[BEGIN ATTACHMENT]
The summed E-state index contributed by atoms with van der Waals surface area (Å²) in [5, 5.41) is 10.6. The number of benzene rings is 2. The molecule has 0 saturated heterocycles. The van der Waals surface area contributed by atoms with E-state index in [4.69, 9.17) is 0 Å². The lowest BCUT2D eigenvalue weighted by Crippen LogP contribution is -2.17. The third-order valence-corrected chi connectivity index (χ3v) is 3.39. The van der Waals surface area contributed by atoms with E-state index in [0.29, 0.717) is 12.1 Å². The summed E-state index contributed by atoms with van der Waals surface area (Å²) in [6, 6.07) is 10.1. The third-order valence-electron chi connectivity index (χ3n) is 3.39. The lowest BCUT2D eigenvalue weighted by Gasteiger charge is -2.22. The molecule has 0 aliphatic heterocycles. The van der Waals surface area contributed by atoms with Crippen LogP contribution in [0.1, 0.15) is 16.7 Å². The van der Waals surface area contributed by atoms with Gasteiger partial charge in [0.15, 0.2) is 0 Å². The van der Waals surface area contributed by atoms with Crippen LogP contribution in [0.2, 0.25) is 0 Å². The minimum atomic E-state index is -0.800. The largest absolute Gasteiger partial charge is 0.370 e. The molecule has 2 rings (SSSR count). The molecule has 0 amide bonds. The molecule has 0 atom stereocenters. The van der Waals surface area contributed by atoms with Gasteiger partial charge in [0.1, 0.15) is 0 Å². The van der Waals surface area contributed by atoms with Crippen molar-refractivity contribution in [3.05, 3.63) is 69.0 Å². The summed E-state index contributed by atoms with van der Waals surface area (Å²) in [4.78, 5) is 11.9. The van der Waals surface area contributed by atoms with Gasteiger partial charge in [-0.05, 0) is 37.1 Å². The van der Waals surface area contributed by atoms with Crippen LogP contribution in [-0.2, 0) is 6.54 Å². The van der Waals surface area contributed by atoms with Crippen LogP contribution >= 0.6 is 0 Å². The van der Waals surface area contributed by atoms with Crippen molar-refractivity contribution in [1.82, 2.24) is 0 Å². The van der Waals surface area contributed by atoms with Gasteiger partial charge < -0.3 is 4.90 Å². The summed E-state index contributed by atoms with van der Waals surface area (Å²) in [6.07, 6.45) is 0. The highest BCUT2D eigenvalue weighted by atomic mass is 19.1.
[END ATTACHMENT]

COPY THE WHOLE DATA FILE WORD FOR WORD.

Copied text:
The summed E-state index contributed by atoms with van der Waals surface area (Å²) in [5, 5.41) is 10.6. The number of benzene rings is 2. The molecule has 0 saturated heterocycles. The van der Waals surface area contributed by atoms with E-state index in [4.69, 9.17) is 0 Å². The lowest BCUT2D eigenvalue weighted by Crippen LogP contribution is -2.17. The third-order valence-corrected chi connectivity index (χ3v) is 3.39. The van der Waals surface area contributed by atoms with E-state index in [0.29, 0.717) is 12.1 Å². The summed E-state index contributed by atoms with van der Waals surface area (Å²) in [6, 6.07) is 10.1. The third-order valence-electron chi connectivity index (χ3n) is 3.39. The lowest BCUT2D eigenvalue weighted by Gasteiger charge is -2.22. The molecule has 0 aliphatic heterocycles. The van der Waals surface area contributed by atoms with Crippen LogP contribution in [0.1, 0.15) is 16.7 Å². The van der Waals surface area contributed by atoms with Gasteiger partial charge in [0.15, 0.2) is 0 Å². The van der Waals surface area contributed by atoms with Crippen LogP contribution in [0.2, 0.25) is 0 Å². The minimum atomic E-state index is -0.800. The largest absolute Gasteiger partial charge is 0.370 e. The molecule has 2 rings (SSSR count). The molecule has 0 amide bonds. The molecule has 0 atom stereocenters. The van der Waals surface area contributed by atoms with Gasteiger partial charge in [0.1, 0.15) is 0 Å². The van der Waals surface area contributed by atoms with Crippen molar-refractivity contribution in [3.05, 3.63) is 69.0 Å². The summed E-state index contributed by atoms with van der Waals surface area (Å²) in [4.78, 5) is 11.9. The van der Waals surface area contributed by atoms with Gasteiger partial charge in [-0.05, 0) is 37.1 Å². The van der Waals surface area contributed by atoms with Crippen LogP contribution in [-0.2, 0) is 6.54 Å². The van der Waals surface area contributed by atoms with Crippen LogP contribution >= 0.6 is 0 Å². The van der Waals surface area contributed by atoms with Crippen molar-refractivity contribution in [1.82, 2.24) is 0 Å². The van der Waals surface area contributed by atoms with Gasteiger partial charge < -0.3 is 4.90 Å². The summed E-state index contributed by atoms with van der Waals surface area (Å²) in [6.07, 6.45) is 0. The highest BCUT2D eigenvalue weighted by atomic mass is 19.1.